The Queen’s Lady

A gripping tale of passion, faith and tragedy.

A gripping tale of passion, faith and tragedy.

May Day 1517, 7-year-old Honor Larke would remember this night forever. This was the night she watched two men die – one at peace, the other in abject terror.

The Queen’s Lady is the first of Barbara Kyle’s Thornleigh series which progressively documents the successive reign of the Tudor monarchs through the lives and struggles of the fictional family. Turbulent, fast-paced and original, this novel is a must read for all historical fiction fans!

There are currently seven books in the series – the latest of which, The Traitor’s Daughter, is to be release this May (2015).

Kyle started out as an actress, playing roles in dozens of film, television, and stage productions in Canada and the U.S. before turning her hand to writing.

She now teaches writing seminars and workshops in Ontario, Canada, where she lives with her husband and has sold over 450,000 copies of her novels.

The Queen’s Lady follows protagonist Honor Larke as she fights to stake a gasp on the rapidly changing world around her.

The novel opens with the death of her father, setting events into motion that will ultimately drag her to the very edges of faith and back. Loath to submit to the insipid restraints of a Tudor wife, she takes a position at court attending Her Majesty Queen Catherine of Aragon.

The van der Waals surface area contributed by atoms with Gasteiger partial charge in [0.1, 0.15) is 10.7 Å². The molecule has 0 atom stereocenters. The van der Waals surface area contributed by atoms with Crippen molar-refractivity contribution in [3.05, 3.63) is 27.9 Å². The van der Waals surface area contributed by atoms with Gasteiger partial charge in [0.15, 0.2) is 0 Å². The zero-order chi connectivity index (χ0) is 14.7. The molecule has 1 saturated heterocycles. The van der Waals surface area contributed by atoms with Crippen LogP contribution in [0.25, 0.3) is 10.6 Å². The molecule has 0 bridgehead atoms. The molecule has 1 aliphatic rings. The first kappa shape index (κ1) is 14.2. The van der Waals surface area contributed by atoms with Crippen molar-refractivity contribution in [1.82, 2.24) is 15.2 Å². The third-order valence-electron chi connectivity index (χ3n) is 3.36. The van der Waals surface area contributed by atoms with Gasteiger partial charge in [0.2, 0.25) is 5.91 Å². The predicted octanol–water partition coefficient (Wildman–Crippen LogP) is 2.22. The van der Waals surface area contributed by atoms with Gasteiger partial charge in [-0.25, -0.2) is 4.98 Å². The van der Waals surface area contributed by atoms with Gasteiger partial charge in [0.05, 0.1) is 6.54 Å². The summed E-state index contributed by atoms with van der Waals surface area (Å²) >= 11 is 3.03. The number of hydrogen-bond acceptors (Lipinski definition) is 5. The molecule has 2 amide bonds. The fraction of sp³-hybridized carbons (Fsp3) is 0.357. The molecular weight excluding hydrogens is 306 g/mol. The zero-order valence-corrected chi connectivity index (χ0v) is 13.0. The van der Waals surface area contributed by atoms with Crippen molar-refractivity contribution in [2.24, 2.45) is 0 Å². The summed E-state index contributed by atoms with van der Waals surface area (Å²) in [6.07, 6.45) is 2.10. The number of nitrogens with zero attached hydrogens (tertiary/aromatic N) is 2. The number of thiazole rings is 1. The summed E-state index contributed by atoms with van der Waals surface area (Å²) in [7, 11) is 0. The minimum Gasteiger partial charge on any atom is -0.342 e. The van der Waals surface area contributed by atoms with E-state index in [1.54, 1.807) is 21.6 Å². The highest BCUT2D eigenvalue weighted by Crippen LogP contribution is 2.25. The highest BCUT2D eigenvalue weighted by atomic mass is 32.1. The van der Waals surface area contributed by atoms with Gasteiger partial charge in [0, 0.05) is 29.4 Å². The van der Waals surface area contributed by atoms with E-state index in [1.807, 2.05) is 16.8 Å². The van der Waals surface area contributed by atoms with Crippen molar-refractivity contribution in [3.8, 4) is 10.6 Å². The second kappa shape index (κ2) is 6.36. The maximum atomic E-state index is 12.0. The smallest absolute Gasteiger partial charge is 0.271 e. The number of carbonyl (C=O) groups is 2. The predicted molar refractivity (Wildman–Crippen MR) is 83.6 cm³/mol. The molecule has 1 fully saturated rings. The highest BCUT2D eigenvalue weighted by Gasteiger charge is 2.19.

However, as her past begins to catch up on her, she soon is swept up into a world of intrigue and espionage, which threatens to claim her life and all she holds dear.

Kyle constructs a plot that is exquisitely layered, with beautiful detail and complex relationships. As a great believer of the power of historical accuracy within her fiction, Kyle produces a succinct inter-web of fiction with fact proudly resting at its core.

Well developed, complicated characters steal the show and the theological debates are excellently written and explained making them accessible, without watering anything down.

Personally I feel the detailed inclusion of religious disputes was a very brave choice, when so many authors flit around the edges and is another reason why I am so passionate about her writing.

Equally, I love the extensive and personal representation of the religious turmoil underway in much of Europe. Again I feel that this is a topic greatly lacking within a lot of Tudor fiction.

Don’t worry dear readers, there’s also a spade full of heart-break, passion, romance and tragedy too. All in all, there’s certainly something for everyone.

I simply cannot express the amount of respect and admiration I have for The Queen’s Lady. Not for the faint hearted, this rare gem is shining example of historical fiction at its best.

Published by Canvas, The Queen’s Lady retails at £7.99


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